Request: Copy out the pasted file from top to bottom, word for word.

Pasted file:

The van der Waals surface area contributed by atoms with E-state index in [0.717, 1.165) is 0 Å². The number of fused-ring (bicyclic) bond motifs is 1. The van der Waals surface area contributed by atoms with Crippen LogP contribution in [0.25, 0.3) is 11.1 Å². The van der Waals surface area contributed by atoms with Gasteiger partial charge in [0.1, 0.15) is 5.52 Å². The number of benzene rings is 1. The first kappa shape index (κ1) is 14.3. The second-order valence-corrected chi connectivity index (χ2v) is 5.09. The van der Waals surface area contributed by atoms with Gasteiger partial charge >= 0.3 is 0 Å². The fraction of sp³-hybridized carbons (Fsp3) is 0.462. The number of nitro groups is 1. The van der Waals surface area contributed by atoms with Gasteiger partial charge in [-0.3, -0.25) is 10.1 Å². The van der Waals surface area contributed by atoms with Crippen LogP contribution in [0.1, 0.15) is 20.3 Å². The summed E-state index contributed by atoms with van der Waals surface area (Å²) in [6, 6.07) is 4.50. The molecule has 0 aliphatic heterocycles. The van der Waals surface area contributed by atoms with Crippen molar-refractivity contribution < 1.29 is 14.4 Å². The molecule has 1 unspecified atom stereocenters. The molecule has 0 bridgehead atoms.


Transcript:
The van der Waals surface area contributed by atoms with E-state index in [0.717, 1.165) is 0 Å². The number of fused-ring (bicyclic) bond motifs is 1. The van der Waals surface area contributed by atoms with Crippen LogP contribution in [0.25, 0.3) is 11.1 Å². The van der Waals surface area contributed by atoms with Gasteiger partial charge in [0.1, 0.15) is 5.52 Å². The number of benzene rings is 1. The first kappa shape index (κ1) is 14.3. The second-order valence-corrected chi connectivity index (χ2v) is 5.09. The van der Waals surface area contributed by atoms with Gasteiger partial charge >= 0.3 is 0 Å². The fraction of sp³-hybridized carbons (Fsp3) is 0.462. The number of nitro groups is 1. The van der Waals surface area contributed by atoms with Gasteiger partial charge in [-0.3, -0.25) is 10.1 Å². The van der Waals surface area contributed by atoms with Crippen LogP contribution in [0.1, 0.15) is 20.3 Å². The summed E-state index contributed by atoms with van der Waals surface area (Å²) in [6, 6.07) is 4.50. The molecule has 0 aliphatic heterocycles. The van der Waals surface area contributed by atoms with Crippen molar-refractivity contribution < 1.29 is 14.4 Å². The molecule has 1 unspecified atom stereocenters. The molecule has 0 bridgehead atoms.